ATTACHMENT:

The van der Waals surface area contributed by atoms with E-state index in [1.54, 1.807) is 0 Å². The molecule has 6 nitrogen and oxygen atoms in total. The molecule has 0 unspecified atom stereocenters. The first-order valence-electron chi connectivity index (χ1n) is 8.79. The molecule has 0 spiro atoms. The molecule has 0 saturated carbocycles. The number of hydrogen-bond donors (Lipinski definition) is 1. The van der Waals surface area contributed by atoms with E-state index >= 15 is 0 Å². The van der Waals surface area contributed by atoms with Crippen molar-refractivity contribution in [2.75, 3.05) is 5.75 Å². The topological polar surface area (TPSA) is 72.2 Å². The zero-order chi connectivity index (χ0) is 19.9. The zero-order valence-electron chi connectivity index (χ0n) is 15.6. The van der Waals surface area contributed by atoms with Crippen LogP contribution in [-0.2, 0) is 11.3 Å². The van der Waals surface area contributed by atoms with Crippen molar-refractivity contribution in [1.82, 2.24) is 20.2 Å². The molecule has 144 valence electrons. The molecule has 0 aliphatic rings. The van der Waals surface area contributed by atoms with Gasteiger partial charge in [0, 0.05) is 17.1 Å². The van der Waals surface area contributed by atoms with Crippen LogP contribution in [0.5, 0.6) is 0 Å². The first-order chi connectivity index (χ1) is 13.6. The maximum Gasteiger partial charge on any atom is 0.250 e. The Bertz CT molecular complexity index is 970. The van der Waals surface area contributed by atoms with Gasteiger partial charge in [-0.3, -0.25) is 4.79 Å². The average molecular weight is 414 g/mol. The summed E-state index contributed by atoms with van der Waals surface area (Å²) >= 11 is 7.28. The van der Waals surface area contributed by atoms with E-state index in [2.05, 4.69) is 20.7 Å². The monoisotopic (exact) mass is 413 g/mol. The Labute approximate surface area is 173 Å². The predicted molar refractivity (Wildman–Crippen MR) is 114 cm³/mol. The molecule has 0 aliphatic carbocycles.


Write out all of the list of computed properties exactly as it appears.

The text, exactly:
The van der Waals surface area contributed by atoms with E-state index in [1.54, 1.807) is 0 Å². The molecule has 6 nitrogen and oxygen atoms in total. The molecule has 0 unspecified atom stereocenters. The first-order valence-electron chi connectivity index (χ1n) is 8.79. The molecule has 0 spiro atoms. The molecule has 0 saturated carbocycles. The number of hydrogen-bond donors (Lipinski definition) is 1. The van der Waals surface area contributed by atoms with E-state index >= 15 is 0 Å². The van der Waals surface area contributed by atoms with Crippen molar-refractivity contribution in [2.75, 3.05) is 5.75 Å². The topological polar surface area (TPSA) is 72.2 Å². The zero-order chi connectivity index (χ0) is 19.9. The zero-order valence-electron chi connectivity index (χ0n) is 15.6. The van der Waals surface area contributed by atoms with Crippen LogP contribution in [-0.2, 0) is 11.3 Å². The van der Waals surface area contributed by atoms with Crippen molar-refractivity contribution in [1.82, 2.24) is 20.2 Å². The molecule has 144 valence electrons. The molecule has 0 aliphatic rings. The van der Waals surface area contributed by atoms with Gasteiger partial charge in [0, 0.05) is 17.1 Å². The van der Waals surface area contributed by atoms with Crippen LogP contribution in [0.5, 0.6) is 0 Å². The first-order chi connectivity index (χ1) is 13.6. The maximum Gasteiger partial charge on any atom is 0.250 e. The Bertz CT molecular complexity index is 970. The van der Waals surface area contributed by atoms with Gasteiger partial charge in [-0.3, -0.25) is 4.79 Å². The average molecular weight is 414 g/mol. The summed E-state index contributed by atoms with van der Waals surface area (Å²) >= 11 is 7.28. The van der Waals surface area contributed by atoms with E-state index in [2.05, 4.69) is 20.7 Å². The monoisotopic (exact) mass is 413 g/mol. The Labute approximate surface area is 173 Å². The predicted molar refractivity (Wildman–Crippen MR) is 114 cm³/mol. The molecule has 0 aliphatic carbocycles.